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5th Annual Housing Is Summit on May 16-17

On May 16-17, over 300 practitioners, policymakers, executives, and researchers gathered in Washington, D.C., for CLPHA’s fifth annual Housing Is Summit, an event highlighting collaboration among the housing, education, and health sectors.

View Summit session summaries and video recordings
 

Elements of a Successful Partnership

With generous support from the MacArthur Foundation, CLPHA developed an in-depth report on regional housing-education collaborations taking place at housing authorities across the Pacific-Northwest.

Read the Multimedia Report
 

National Snapshot of PHA-Health Partnerships

The Council of Large Public Housing Authorities (CLPHA) provides new data about public housing authorities’ partnerships with the health sector and offers recommendations to encourage collaboration between these affordable housing providers and their health system partners.

Read the Report
 

Housing Is Summit 2019: Keynote Recap

Day Two of this year's Housing Is Summit began with an electrifying keynote by Dr. Camara Jones, a renowned epidemiologist and public health leader, who talked about the role of "social determinants of inequity" as they relate to health disparities and disparities in other key outcomes. 

View summary and video recording of Dr. Jones' keynote.
 
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Research
Community:
Apr 16, 2019
This report presents a case study of the Chicago Housing Authority’s (CHA’s) work requirement policy, one of a small number of work requirements implemented by housing authorities. The report describes the CHA work requirement, the policy’s implementation and how it has changed, and perceptions of implementation and outcomes from key CHA and service provider staff and residents. The CHA work requirement has been in place for nearly 10 years, allowing us to analyze implementation over time and outcomes.

Authored by: Diane K. Levy, Leiha Edmonds, Samantha Batko, and Marcus Gaddy for The Urban Institute
Topics: Asset building, Legislation & Policy, Low-income, Midwest, Research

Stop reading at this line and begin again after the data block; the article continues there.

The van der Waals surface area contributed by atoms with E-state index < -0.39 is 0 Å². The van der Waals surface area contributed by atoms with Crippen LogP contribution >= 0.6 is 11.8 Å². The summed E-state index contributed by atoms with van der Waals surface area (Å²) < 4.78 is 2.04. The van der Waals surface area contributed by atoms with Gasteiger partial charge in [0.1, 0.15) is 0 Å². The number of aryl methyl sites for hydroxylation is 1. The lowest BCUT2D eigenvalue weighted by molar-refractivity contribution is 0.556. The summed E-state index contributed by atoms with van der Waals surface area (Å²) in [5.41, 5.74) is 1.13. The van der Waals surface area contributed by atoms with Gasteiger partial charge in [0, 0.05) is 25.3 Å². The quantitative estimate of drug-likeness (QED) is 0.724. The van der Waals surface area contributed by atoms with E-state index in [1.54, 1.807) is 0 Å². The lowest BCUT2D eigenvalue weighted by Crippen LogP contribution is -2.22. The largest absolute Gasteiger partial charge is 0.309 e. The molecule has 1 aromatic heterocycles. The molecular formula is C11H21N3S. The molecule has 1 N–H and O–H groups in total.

Shared by Housing Is on Apr 23, 2019
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Research
Community:
Dec 1, 2018
ASAP is a comprehensive program that provides students with up to three years of financial and academic support and other support services to address multiple barriers to student success, with the goal of helping more students graduate within three years. MDRC’s random assignment evaluation of CUNY ASAP found that after three years, 40 percent of ASAP students graduated compared with just 22 percent of control group students. After six years, ASAP students continued to outperform the control group, with 51 percent of the program group earning degrees compared with 41 percent of the control group.

Authored by: MDRC
Topics: Education, Low-income, Midwest, Post-secondary, Research, Youth
Shared by Mica O'Brien on Dec 12, 2018

Doubling Graduation Rates in a New State: Two-Year Findings from the ASAP Ohio Demonstration

Research
Dec 1, 2018
MDRC
ASAP is a comprehensive program that provides students with up to three years of financial and academic support and other support services to address multiple barriers to student success, with the goal of helping more students graduate within three years.
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Research
Community:
Jul 23, 2018
To what extent does a change of address and transformation of the surrounding environment translate into a reduced sense of stigmatization of public housing residents? This article explores this question. Drawing from research at three new, mixed-income developments in Chicago, we examine changes in the regulatory and social environment and the perspectives and experiences of public housing residents living there. We find that although some forms of perceived stigma may have been ameliorated in these new settings, in other ways stigma and isolation has intensified.

Authored by:
Topics: Housing, Low-income, Mental health, Midwest, Mobility, Racial inequalities, Research, Safety
Shared by Housing Is on Jul 23, 2018

The New Stigma of Relocated Public Housing Residents: Challenges to Social Identity in Mixed-Income Developments

Research
Jul 23, 2018
To what extent does a change of address and transformation of the surrounding environment translate into a reduced sense of stigmatization of public housing residents? This article explores this question.